When the big thrill in life for a youngster is to become competent on a video game, what kind of future are we creating for our future? Young people today lounge around and hang out, testoterone exuding boys sit around with their drooping un-musculed shoulders, save time for their laptop, and playing around.
In days gone by, children were an integral part of the help to the household, splitting wood for heat for the home, hunting dinner, help in the fields, gardening, helping raising their own brothers and sisters and baking and making butter and various items, for the day and the week. No wood, no heat, no meals cooked, no food to eat. Chores teach responsibility.
These chores prepared youth to take leadership, they layed a foundation for cleverness and persistance and self-actualization, and significant family time and energy. Not peer-dependant and they can actually think through the processes of a problem. Long gone are the days when the young worked side by side with their fathers in the field or their mothers in the home as an apprenticeship, for life.
Children should have businesses that are of their own craft and ability, it teaches dollar value, math and thrift, profit and loss. When I was growing up school buses would come through the city on schedule, after school was out for the summer, the corn fields in the area gave kids jobs, if you were older than twelve. This gave young people money, physical exercise and affirmation as contributing members of society. At the end of the day the school buses would deliver them back home, ungry and too tired to cavort around at 2 A.M..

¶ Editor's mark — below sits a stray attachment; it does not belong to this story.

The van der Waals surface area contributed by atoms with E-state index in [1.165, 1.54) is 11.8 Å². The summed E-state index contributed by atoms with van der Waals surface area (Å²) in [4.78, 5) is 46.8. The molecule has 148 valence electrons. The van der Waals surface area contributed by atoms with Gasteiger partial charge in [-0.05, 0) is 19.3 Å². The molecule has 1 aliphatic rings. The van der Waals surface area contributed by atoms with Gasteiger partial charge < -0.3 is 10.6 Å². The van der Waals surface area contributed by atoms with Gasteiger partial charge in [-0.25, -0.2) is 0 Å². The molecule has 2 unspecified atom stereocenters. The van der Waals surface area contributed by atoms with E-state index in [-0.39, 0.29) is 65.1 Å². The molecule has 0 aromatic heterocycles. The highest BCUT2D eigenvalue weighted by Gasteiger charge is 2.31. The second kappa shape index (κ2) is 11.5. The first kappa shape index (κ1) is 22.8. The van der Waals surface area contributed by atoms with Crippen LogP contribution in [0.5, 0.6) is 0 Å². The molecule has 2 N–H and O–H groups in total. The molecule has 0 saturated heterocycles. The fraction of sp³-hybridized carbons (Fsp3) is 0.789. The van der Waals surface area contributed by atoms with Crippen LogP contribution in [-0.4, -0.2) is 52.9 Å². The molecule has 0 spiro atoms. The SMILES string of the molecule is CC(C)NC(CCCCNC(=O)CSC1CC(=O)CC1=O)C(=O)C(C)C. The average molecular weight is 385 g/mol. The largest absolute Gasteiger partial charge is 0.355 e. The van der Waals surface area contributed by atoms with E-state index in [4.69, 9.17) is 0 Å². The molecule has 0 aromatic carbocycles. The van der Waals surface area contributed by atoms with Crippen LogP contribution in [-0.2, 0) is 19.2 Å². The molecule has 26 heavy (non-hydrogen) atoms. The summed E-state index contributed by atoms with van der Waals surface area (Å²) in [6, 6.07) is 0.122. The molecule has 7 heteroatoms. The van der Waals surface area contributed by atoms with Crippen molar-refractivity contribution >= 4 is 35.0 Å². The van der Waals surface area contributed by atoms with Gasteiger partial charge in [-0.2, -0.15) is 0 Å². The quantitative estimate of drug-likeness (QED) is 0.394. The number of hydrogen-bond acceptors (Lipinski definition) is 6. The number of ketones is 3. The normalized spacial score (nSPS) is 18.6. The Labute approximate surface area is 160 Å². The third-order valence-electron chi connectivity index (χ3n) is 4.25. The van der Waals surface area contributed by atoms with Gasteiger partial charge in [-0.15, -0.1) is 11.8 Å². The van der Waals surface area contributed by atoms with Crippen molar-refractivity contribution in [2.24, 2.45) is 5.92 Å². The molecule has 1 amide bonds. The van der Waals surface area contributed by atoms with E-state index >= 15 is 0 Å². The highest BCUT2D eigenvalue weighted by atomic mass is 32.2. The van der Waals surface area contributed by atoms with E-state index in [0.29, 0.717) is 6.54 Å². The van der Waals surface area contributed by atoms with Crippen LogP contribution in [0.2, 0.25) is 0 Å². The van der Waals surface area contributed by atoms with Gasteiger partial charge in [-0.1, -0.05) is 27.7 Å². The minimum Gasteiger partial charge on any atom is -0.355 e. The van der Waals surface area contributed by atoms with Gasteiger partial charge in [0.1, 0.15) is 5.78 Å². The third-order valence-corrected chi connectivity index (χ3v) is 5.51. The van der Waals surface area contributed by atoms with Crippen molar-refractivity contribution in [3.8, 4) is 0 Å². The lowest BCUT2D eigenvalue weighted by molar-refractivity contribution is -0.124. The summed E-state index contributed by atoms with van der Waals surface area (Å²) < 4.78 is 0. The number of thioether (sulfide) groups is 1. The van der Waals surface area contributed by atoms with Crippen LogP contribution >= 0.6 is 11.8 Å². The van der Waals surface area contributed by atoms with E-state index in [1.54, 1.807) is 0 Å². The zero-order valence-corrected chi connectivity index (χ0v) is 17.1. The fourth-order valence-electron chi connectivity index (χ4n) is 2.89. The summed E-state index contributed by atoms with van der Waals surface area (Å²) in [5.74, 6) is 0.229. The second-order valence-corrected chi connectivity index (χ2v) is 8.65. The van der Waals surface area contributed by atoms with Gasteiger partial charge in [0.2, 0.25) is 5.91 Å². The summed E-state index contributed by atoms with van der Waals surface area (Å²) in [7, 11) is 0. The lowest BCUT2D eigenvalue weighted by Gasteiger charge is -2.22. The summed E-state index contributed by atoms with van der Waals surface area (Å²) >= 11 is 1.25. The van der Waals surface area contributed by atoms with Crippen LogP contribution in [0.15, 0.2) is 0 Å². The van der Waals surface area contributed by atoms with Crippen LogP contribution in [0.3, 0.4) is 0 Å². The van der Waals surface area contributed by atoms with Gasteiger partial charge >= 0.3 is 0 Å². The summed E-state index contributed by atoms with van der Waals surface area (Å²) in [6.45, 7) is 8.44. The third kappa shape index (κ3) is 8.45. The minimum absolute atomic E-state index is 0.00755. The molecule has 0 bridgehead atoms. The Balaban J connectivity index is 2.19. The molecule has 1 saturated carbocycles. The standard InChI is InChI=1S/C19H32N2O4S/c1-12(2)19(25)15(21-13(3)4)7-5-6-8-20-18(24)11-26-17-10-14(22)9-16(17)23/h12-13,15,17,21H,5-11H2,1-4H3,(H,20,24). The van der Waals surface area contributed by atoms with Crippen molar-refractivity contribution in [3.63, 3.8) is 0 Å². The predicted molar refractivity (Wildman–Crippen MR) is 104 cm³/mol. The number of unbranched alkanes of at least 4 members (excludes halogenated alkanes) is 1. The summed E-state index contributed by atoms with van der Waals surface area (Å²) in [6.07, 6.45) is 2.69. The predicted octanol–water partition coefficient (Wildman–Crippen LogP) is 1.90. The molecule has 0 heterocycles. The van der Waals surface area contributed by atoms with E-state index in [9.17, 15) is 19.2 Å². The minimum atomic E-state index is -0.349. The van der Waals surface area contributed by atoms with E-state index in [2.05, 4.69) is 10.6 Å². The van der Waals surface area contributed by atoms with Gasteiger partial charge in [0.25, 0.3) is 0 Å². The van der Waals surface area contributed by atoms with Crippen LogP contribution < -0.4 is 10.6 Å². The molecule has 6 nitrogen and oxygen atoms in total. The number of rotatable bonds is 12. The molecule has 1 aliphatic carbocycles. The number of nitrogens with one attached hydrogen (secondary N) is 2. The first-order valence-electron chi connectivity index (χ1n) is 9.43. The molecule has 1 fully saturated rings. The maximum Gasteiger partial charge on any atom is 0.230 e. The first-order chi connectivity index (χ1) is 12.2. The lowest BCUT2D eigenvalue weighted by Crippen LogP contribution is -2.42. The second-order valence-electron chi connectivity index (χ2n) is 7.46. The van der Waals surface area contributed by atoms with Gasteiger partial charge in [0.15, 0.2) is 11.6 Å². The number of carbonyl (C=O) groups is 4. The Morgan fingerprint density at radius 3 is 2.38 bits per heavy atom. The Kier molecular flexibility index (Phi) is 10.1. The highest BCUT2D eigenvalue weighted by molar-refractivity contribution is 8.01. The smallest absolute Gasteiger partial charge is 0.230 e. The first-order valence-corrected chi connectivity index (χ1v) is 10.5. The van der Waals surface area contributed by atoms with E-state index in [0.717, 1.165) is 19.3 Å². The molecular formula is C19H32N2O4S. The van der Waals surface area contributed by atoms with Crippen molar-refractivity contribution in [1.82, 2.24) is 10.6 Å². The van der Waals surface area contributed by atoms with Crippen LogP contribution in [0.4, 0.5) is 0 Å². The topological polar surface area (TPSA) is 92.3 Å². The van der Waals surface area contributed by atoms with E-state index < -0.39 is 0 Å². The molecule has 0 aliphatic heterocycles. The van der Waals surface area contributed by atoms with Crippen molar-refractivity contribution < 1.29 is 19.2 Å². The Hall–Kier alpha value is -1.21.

These days our culture denies young people the very activities that build self-worth and incorporate them as valuable members of society. “We need something for our young people to do?” is a common cry of adults in most parts of the country. The society paralysis to anchor all of a childs energy into afterschool activities that cause imagination comstipation, keeping them from acquiring emotional, economic and spritual maturity.
Compare that to sitting all day plugged into the “screen.” Active imagination playtime is great and so is age appropriate work. Knowing what to fear is the first step in knowing what to fix. Cultivating habitat awareness-peeking under a hen for the first time and seeing eggs there, the potatoes they hoe from the ground, depending on something bigger than ourselves, disciplining yourself to respect and honor ecological limitations and patterns is wisdom. It is humbling, it is nurturing toward creation. It nourishes the soul and the body.
Every kid should eat a pound of dirt before they are twelve, ” my grandmother used to say. Splinters, blisters and real dirt under the fingernails are a normal part of being a child and builds your immune system. Our culture is also denying natural immunology by all the “sterilty” hype and is proving a crisis in child healthcare. It nourishes the immune system.